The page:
Battle-scarred Steinhoff tries to rise again
Troubled retailer starts new year with a new CEO and a plan to restructure
● New year, new boss for Steinhoff International after an annus horribilis of shedding assets and herding creditors into deals to keep the battered retail conglomerate afloat.
Louis du Preez, the lawyer who took the reins as CEO last week, has at least two dates looming large on his calendar, one in February and one in April.
Mid-April has been set for the release of the group’s long-awaited financial results.
When the publication of Steinhoff’s financial results was first delayed early in December 2017 due to “accounting irregularities”, long-time CEO Markus Jooste resigned and the company’s share price tumbled more than 90% in a week.
Getting auditors Deloitte to sign off those financial statements, along with the latest year’s numbers, will be a major milestone for Du Preez and Steinhoff, but there is little hope of a full recovery any time soon.
Filings since Jooste’s departure have revealed the group’s debt to be much larger than previously disclosed. The valuation of some assets, such as its European property portfolio, has also since been adjusted down to more realistic levels.
The result is a company worth much less than previously thought. Steinhoff now has a market capitalisation of around R7bn, putting it in the league of midcap stocks — far from the blue chip it once was.
But before the financial results can be released, PwC needs to complete a forensic audit. The deadline for the release of PwC’s report had long been pegged as end of last year, but has since been pushed out to the end of next month.
“The extent of the wrongdoings in terms of monetary value is still an unknown. It is this that will guide the share price over the next few months. It is complete speculation at this point in time,” said Gryphon Asset Management portfolio manager Casparus Treurnicht.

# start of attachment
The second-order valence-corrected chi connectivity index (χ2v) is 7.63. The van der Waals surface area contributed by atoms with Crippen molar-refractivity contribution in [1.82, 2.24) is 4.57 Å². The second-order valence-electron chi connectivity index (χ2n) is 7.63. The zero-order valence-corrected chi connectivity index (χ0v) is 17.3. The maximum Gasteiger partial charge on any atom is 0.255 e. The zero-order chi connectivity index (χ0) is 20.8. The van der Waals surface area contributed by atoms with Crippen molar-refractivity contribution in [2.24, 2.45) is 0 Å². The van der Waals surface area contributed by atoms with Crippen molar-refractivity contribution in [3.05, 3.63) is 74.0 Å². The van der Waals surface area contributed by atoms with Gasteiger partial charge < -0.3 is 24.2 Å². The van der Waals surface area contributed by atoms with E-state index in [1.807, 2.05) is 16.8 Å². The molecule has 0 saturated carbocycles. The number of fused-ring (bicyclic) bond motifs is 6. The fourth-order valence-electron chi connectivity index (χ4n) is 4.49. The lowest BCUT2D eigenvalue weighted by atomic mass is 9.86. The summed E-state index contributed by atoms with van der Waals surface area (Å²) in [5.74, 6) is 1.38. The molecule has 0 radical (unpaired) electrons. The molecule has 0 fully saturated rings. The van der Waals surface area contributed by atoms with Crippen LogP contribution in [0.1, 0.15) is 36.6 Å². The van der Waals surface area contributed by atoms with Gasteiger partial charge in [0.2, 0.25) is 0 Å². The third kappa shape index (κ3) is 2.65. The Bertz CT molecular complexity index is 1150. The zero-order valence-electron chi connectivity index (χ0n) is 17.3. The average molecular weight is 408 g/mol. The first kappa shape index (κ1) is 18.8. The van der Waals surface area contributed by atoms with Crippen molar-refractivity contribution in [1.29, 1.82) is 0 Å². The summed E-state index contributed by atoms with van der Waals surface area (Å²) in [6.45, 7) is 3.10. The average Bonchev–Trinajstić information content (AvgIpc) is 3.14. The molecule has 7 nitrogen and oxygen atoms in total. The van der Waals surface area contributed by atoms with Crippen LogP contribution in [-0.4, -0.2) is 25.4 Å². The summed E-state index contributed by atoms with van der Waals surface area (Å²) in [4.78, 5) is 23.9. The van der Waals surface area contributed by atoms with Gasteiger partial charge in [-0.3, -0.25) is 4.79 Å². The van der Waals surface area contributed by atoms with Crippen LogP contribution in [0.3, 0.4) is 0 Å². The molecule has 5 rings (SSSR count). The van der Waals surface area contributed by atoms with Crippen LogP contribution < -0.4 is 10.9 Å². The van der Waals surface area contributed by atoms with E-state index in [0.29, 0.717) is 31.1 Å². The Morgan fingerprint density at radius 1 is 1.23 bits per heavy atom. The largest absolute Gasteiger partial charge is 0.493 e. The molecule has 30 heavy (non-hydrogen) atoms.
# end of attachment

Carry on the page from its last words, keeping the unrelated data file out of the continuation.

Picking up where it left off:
Meanwhile, investigations into alleged malfeasance are under way in Germany, where Steinhoff is listed, the Netherlands, where it is incorporated, and SA, where it is headquartered.
After suffering such heavy losses, shareholders are lining up to sue. Several law firms are working together across jurisdictions to institute class-action lawsuits against Steinhoff, its directors and other institutions involved, claiming around R185bn in total.
Christo Wiese, the retail billionaire whose stake in Steinhoff dwindled to 6% from 23% in the wake of Jooste’s departure and whose visible wealth was halved by the collapse, is also suing. His family-controlled companies are claiming R59bn from Steinhoff.
Wiese sold the low-cost retailer Pepkor to Jooste and his team in 2014 in what was then a record R63bn deal, gaining control of Steinhoff in the process. Part of Wiese’s claim relates to the shares his family companies subscribed for in Steinhoff after the deal. The other part relates to a capital injection in 2016 when Steinhoff made its first foray into the US, buying bed retailer Mattress Firm for $3.8bn (R52.7bn).
After the Pepkor deal, Steinhoff went on an acquisition binge, lapping up not only Mattress Firm but also Poundland in the UK and Fantastic in Australia.
Late in 2017 Pepkor, along with some of Steinhoff’s other African retail assets, was listed as Steinhoff Africa Retail (Star) on the JSE.
But the cloud of accounting irregularities and uncertainty about the depth of the rot spooked investors, prompting Steinhoff to dispose of assets to stay afloat.
Steinhoff trimmed its stakes in Star and Kap Industrial Holdings, sold its shares in PSG Group, disposed of European retailer Kika-Leiner and settled a long-standing dispute with Austrian businessman Andreas Seifert over Poco.
Some of Steinhoff’s subsidiaries put some distance between themselves and head office. The Asia-Pacific business, which includes Fantastic, rebranded itself Greenlit Brands; Star renamed itself Pepkor; and Mattress Firm went into voluntary bankruptcy, emerging with Steinhoff’s stake diluted to 50.1%.
Nearly all of the group’s operating companies have renegotiated their financing.
“There is still a huge chunk of debt at group level. And the subsidiaries must pay generous dividends to the group holding company to survive. From the previous six-month results it seems like more disposals will be needed to service this debt,” said Treurnicht.
Du Preez has given himself some breathing space, having negotiated a voluntary arrangement with creditors that could give him and his team time to restructure the company. But the ride could be bumpy. A German company called LSW is challenging the arrangement with creditors, Steinhoff said on Friday.
There is still a huge chunk of debt at group level Casparus Treurnicht Gryphon Asset Management
Bed retailer Mattress Firm, Steinhoff’s first foray into the US when it bought the company for $3.8bn in 2016, went into voluntary bankruptcy.
Louis du Preez